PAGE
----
Arrivals and Departures: UConn Excels at Retaining Students

Orientation and mentoring are designed to help ensure that students feel comfortable and succeed.

<p>Leo Lachut, a Center for Undergraduate Education mentor, advises Melody Bennet, a senior Biology and Sociology major, for her classes next semester. Photo by Jessica Tommaselli</p>
Leo Lachut, a counselor with Student Support Services, advises Melody Bennet, a senior biology and sociology major, about her classes next semester. Photo by Jessica Tommaselli

UConn works hard to attract excellent students. But the University administration’s work isn’t over once a student enrolls and starts classes – it’s only beginning.

“We don’t accept students and then tell them they’re on their own for the next four years,” says Lee Melvin, UConn’s vice president for enrollment management and planning. “Once students are here, the University wants to do everything we can to help guide them toward timely graduation.”

Universities, including UConn, keep careful track of what are known as “retention rates” – simply, how many students return after each year.

“This is something we are very aware of, approach in a structured manner, and invest a lot of resources in,” says Melvin. “We complement our fine academic programs and excellent faculty with a strong cadre of academic enrichment and support programs, as well as a nationally-recognized Retention & Graduation Task Force that meets regularly throughout the year to discuss issues and provide recommendations to senior administration.

“It’s important to us as an institution that our students become acclimated and comfortable on campus and in class so they can succeed,” Melvin adds. “Having a high rate of retention reflects well on a university and its students.”

Every university has a natural rate of attrition: the majority of students come back after the first year, and that number gradually falls as the second, third, and fourth year pass.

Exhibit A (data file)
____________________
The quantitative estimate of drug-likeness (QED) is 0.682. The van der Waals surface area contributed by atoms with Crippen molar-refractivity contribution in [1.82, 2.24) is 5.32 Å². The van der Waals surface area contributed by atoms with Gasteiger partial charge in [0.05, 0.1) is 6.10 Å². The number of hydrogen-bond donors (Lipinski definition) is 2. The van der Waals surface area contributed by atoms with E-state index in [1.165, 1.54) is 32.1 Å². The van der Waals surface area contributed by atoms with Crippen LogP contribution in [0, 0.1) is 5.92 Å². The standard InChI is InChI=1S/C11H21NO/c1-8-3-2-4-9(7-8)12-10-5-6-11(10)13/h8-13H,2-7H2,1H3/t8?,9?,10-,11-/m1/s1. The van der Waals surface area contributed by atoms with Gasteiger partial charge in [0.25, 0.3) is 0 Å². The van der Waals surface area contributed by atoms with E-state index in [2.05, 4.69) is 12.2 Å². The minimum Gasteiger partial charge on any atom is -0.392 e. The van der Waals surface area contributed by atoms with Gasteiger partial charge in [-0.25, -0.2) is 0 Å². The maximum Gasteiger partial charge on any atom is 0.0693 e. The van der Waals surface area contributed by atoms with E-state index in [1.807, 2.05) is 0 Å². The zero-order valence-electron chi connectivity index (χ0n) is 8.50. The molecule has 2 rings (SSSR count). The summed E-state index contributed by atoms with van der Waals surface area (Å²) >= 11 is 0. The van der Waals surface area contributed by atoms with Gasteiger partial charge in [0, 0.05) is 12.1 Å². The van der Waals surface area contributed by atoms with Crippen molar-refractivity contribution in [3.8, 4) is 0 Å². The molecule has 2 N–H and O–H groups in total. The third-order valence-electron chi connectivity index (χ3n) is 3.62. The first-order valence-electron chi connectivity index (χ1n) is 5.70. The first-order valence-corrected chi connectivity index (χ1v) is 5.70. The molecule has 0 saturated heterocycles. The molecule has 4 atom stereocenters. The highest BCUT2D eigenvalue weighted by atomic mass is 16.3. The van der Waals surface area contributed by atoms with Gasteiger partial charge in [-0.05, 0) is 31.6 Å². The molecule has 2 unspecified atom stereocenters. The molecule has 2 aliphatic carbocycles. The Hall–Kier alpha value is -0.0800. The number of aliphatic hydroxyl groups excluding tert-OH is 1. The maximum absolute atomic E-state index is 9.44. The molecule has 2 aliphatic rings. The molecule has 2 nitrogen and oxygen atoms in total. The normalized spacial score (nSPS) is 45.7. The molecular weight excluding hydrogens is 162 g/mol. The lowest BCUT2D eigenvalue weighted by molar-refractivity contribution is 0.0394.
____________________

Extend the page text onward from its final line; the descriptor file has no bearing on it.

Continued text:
UConn’s numbers are among the best for public universities nationally: the one-year retention rate (incoming freshmen who come back after their first year) is at 93 percent in the most recent data, well above the current national average of 79 percent. The two-year retention is at 88 percent , which is up from 80 percent in 2000; the three-year is 85 percent , up from 78 percent 10 years ago.

UConn’s most recent four and five-year graduation rates are 68 percent and 79 percent, respectively, while the national averages are 48 percent and 53 percent.

“We’re very pleased with our numbers,” says Melvin. “We have been quite intentional in promoting a campus climate in which students expect and strive to ‘Finish in Four.’ But our work is not done. You always want to improve.”

And that is where retention and graduation efforts come in. They begin during the orientation sessions over the summer and when students first arrive. These sessions are specifically designed to familiarize students with the campus, its amenities, and the flow of life in college.

“The better prepared a student is, the faster he or she is going to be integrated into university life,” says Maria Sedotti, who heads UConn’s orientation program. “What we want to do is to provide an easy transition for new UConn students.”

These efforts also include the “Week of Welcome” and the First Year Experience courses the University began offering several years ago, which are designed for freshmen. Also critical are the various learning communities connected to the residence halls, where the vast majority of UConn students live.